Pitt defense prepares for Notre Dame's pro-style offense
The cautiously optimistic talk surrounding the Pitt defense centers on its apparent improvement since early in the season.
It's a difficult point to argue — unless you thoroughly study the results.
After allowing Duke to score 55 on Sept. 21, Pitt played three games and three-quarters of the fourth one before giving up more points than that. The bad news, though, is the Panthers are 2-3 since the Duke game, largely because of their struggling offense and a lack of big plays on defense (10 sacks, two interceptions and no fumble recoveries in five games).
Look at that pass defense: No. 3 in the ACC behind only Virginia Tech and undefeated Florida State.
Yeah, but ...
The ranking is skewed by the past two opponents, Navy and Georgia Tech, who ran the triple-option offense and called running plays 77 percent of the time. Pitt is 10th in run defense (164 yards per game) in the conference.
Nonetheless, the game Saturday night at Heinz Field is a welcome return to normalcy for Pitt and Notre Dame, which also has played option teams the past two weeks (Air Force and Navy).
“We are both excited about getting away from the option offenses we've seen in the last couple weeks,” Notre Dame coach Brian Kelly said.
Pitt defensive coordinator Matt House is eager to get back to defending a pro-style offense.
“It's similar to what you practice in training camp,” he said. “The kids are excited not to have to be practicing cut blocks non-stop.”
But there is a trade-off: “Until you watch (Notre Dame) on tape,” House said. “They are pretty good.”
The bottom line is Pitt will face a team with a more balanced offense than it has seen since the opener against Florida State.
Senior quarterback Tommy Rees, who has been sacked only seven times, is playing because Everett Golson, last year's starter, is suspended for the fall semester after cheating on an exam. Golson ran for 74 yards, the game-tying 2-point conversion and the game-winning touchdown in the third overtime last year against Pitt.
House, though, is worried about Rees' throwing ability.
“Not that Golson couldn't, but (Rees) can make all the throws,” he said.
The biggest concern, however, is the Notre Dame stable of running backs, featuring juniors Cam McDaniel and George Atkinson III and emerging freshman Tarean Folston.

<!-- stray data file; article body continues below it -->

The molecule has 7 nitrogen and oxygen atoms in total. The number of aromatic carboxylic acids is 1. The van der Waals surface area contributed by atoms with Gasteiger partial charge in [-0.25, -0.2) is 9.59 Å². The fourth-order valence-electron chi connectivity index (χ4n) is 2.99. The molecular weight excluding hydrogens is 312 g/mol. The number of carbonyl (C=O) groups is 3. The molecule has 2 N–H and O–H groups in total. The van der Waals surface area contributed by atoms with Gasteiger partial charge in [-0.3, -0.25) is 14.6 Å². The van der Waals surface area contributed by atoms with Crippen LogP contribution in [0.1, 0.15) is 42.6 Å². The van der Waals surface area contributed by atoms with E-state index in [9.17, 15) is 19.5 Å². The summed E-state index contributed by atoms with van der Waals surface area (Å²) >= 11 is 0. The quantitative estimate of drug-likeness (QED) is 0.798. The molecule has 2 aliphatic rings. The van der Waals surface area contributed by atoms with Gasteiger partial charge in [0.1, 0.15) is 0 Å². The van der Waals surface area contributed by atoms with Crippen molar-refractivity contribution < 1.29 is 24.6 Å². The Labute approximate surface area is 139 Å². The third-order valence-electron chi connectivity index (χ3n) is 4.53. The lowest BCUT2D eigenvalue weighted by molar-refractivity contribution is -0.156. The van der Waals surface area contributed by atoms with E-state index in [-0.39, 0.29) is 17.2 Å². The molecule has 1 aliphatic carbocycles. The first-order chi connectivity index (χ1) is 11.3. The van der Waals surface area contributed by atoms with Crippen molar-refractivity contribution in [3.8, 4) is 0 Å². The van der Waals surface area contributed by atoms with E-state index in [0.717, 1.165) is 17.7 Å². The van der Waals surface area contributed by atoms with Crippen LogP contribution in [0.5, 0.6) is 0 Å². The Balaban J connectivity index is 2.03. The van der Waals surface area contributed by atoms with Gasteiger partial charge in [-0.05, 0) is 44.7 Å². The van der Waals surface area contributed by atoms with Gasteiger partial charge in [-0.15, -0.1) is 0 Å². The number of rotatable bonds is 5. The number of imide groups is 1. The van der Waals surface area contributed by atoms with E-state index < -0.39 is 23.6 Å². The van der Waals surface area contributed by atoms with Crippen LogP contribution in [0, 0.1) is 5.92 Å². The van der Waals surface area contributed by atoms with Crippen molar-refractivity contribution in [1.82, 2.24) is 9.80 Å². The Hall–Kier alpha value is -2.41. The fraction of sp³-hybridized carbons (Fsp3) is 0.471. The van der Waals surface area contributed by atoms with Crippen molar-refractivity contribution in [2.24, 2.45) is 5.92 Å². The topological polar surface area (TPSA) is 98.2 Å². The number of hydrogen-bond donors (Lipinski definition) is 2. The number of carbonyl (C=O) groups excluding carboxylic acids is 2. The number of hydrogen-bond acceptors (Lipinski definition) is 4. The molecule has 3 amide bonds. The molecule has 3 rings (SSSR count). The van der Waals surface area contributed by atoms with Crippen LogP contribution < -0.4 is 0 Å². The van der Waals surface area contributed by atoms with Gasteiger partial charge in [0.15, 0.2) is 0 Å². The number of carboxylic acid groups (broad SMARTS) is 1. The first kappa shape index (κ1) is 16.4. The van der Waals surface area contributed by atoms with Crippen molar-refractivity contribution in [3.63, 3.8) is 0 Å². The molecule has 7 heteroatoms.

McDaniel, 5-foot-10, 207 pounds, leads the team with 464 yards on 98 carries. Atkinson is the game-breaker with an 80-yard run against Oklahoma earlier this season.
But Folston was the key component in last week's 38-34 victory against Navy. He finished with 140 yards after totaling only 116 in the previous seven games, and he carried seven times for 46 yards on Notre Dame's patient, game-winning drive in the fourth quarter. Nine of the 11 snaps were runs, including Folston's 1-yard touchdown with 3:47 left.
“When they go to win a game, it's run the football,” House said.
Jerry DiPaola is a staff writer for Trib Total Media. Reach him at email@example.com or via Twitter @JDiPaola_Trib.
Show commenting policy
TribLive commenting policy
You are solely responsible for your comments and by using TribLive.com you agree to our Terms of Service.
We moderate comments. Our goal is to provide substantive commentary for a general readership. By screening submissions, we provide a space where readers can share intelligent and informed commentary that enhances the quality of our news and information.
While most comments will be posted if they are on-topic and not abusive, moderating decisions are subjective. We will make them as carefully and consistently as we can. Because of the volume of reader comments, we cannot review individual moderation decisions with readers.
We value thoughtful comments representing a range of views that make their point quickly and politely. We make an effort to protect discussions from repeated comments either by the same reader or different readers.
We follow the same standards for taste as the daily newspaper. A few things we won't tolerate: personal attacks, obscenity, vulgarity, profanity (including expletives and letters followed by dashes), commercial promotion, impersonations, incoherence, proselytizing and SHOUTING. Don't include URLs to Web sites.
We do not edit comments. They are either approved or deleted. We reserve the right to edit a comment that is quoted or excerpted in an article. In this case, we may fix spelling and punctuation.
We welcome strong opinions and criticism of our work, but we don't want comments to become bogged down with discussions of our policies and we will moderate accordingly.
We appreciate it when readers and people quoted in articles or blog posts point out errors of fact or emphasis and will investigate all assertions. But these suggestions should be sent via e-mail. To avoid distracting other readers, we won't publish comments that suggest a correction. Instead, corrections will be made in a blog post or in an article.
Subscribe today! Click here for our subscription offers.